"Let books be your dining table, / And you shall be full of delights. / Let them be your
And you shall sleep restful nights" (St. Ephraim the Syrian).

Tuesday, June 14, 2011

Authorial Interview: Bp. Seraphim (Sigrist) on His Book

We are delighted to be able to try something new on here: interviews with authors. Eastern Christian authors of recently published (from 2008 onwards) books, or of forthcoming books, who wish to make themselves available for a brief interview along with the usual description and details about their book(s) are welcome to contact me (logoseasternchristianjournal@gmail.com). We can conduct the interview by e-mail and then post the results up here.

I was put in mind to do this after I was recently contacted on Facebook by Bishop Seraphim (Sigrist), retired of the Orthodox Church of America (but an active blogger here), about his new book: A Life Together: Wisdom of Community from the Christian East (Paraclete Press, 2011), 200pp.

About this book, the publisher tells us:
“What if humanity came together in the light and spirit poured out at Pentecost? Would it not be possible to become of one heart and mind and to discover a unity? Can we live together, and together touch the Divine?”
Written in the tradition of the Orthodox East’s “desert tradition” of short meditations on spiritual themes, Bishop Seraphim’s new book is the Eastern Church’s answer to Bonheoffer’s great reflection on similar themes. Here, Bishop Seraphim explores the Russian understanding of the term Sobornost, a word for “community” first introduced in the 19th century, which has taken shape as a key concept for exploring what community means and how unity between human beings is truly possible.This uniquely Eastern perspective on a topic of interest to people everywhere will appeal to anyone hungering for a new understanding of community that can inspire daily life. The book will also leave readers with the happy awareness that the history of the Church is not something closed and complete, nor is Christianity an exhausted creed which has run its course. Instead, Christianity is young and ever new, and the Church is just beginning to discover the inwardness that is implicit in the Gospels.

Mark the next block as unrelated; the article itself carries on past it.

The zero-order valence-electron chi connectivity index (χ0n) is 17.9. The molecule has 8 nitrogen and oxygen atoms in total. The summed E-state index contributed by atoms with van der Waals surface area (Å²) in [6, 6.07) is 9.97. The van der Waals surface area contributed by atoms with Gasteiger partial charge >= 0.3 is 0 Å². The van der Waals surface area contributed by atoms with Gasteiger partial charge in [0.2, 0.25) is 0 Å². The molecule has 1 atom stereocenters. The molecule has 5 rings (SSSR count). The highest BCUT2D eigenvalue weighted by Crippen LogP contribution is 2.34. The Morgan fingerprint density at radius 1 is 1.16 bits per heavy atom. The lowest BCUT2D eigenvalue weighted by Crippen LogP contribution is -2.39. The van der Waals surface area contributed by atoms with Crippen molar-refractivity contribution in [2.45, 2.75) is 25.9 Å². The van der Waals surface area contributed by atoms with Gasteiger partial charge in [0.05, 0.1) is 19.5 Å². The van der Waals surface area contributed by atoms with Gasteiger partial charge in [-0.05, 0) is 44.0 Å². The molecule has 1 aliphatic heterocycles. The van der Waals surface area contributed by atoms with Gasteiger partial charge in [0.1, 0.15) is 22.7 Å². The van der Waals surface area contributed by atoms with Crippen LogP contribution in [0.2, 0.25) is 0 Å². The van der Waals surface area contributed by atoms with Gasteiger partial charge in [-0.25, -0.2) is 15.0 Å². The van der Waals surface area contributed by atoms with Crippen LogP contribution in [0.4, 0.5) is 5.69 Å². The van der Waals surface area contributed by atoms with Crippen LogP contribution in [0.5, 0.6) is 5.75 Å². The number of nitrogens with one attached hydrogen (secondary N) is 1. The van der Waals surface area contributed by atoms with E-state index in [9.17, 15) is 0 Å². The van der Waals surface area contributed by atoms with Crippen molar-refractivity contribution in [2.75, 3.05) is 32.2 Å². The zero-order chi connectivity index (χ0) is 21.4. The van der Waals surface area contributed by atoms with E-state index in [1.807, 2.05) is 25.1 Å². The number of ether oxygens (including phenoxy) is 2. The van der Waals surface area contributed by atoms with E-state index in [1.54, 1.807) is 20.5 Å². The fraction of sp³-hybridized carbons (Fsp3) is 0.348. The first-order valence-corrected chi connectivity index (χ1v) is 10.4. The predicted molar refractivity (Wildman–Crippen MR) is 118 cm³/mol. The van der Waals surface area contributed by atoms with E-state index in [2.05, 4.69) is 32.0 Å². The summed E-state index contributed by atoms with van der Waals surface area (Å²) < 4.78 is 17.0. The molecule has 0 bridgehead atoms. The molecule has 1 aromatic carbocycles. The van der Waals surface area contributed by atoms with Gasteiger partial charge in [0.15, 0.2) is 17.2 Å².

John McGuckin, editor of The Encyclopedia of Eastern Orthodox Christianity on which  I have written several times recently, offers this commendation: "Bishop Seraphim’s elegant and wise book is full of riches. He excavates the nature of love that builds up the mystery of the human being in and through community.”

I interviewed His Grace (whose biography you may read here) about the book and here are his thoughts:

1.Tell us why you wrote this book:

This book A Life Together: Wisdom of Community from the Christian East began with a talk in Moscow and with a British man from BP actually who was present asking if I would consider writing more on the idea of  'sobornost' because (himself a member of a renewal community in Britain) it seemed important to him... So began to write...in my way which is rather recursive...or perhaps it is as Ingmar Bergman says one throws a spear as far into the forest as one can and then goes and finds it. I tend to write in paragraphs circling the topic and then draw them together. This has analogy to the 'centuries' of St Maximus or of course the Temple of Thomas Traherne. But I have gotten into mechanics... as to why? It is my little offering to the Church, might be an answer...? To try to suggest ways forward...ways of elan and even a little romanticism (Chesterton and Merton and Lax were romantics werent they) to the extent that I could... ways of hope in the work of the Spirit...And of course what I might have to offer includes my being a Christian of the Eastern Orthodox tradition and my experience in life and so on...